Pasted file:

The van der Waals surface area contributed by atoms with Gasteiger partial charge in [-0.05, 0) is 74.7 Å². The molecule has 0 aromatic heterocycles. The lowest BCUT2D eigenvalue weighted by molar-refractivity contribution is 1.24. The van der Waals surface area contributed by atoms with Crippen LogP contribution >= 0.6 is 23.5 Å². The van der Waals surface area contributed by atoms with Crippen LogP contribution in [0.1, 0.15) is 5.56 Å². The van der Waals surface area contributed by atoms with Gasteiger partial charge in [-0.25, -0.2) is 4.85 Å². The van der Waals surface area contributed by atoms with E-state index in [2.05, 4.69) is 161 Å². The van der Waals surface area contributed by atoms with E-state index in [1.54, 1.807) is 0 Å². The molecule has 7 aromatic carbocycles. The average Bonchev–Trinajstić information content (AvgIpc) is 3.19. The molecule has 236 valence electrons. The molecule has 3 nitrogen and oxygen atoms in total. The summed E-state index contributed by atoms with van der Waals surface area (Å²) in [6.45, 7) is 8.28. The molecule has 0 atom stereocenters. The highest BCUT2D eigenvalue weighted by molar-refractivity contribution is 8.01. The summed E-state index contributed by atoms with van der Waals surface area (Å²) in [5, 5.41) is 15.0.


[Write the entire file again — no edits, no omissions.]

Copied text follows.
The van der Waals surface area contributed by atoms with Gasteiger partial charge in [-0.05, 0) is 74.7 Å². The molecule has 0 aromatic heterocycles. The lowest BCUT2D eigenvalue weighted by molar-refractivity contribution is 1.24. The van der Waals surface area contributed by atoms with Crippen LogP contribution >= 0.6 is 23.5 Å². The van der Waals surface area contributed by atoms with Crippen LogP contribution in [0.1, 0.15) is 5.56 Å². The van der Waals surface area contributed by atoms with Gasteiger partial charge in [-0.25, -0.2) is 4.85 Å². The van der Waals surface area contributed by atoms with E-state index in [2.05, 4.69) is 161 Å². The van der Waals surface area contributed by atoms with E-state index in [1.54, 1.807) is 0 Å². The molecule has 7 aromatic carbocycles. The average Bonchev–Trinajstić information content (AvgIpc) is 3.19. The molecule has 236 valence electrons. The molecule has 3 nitrogen and oxygen atoms in total. The summed E-state index contributed by atoms with van der Waals surface area (Å²) in [6.45, 7) is 8.28. The molecule has 0 atom stereocenters. The highest BCUT2D eigenvalue weighted by molar-refractivity contribution is 8.01. The summed E-state index contributed by atoms with van der Waals surface area (Å²) in [5, 5.41) is 15.0.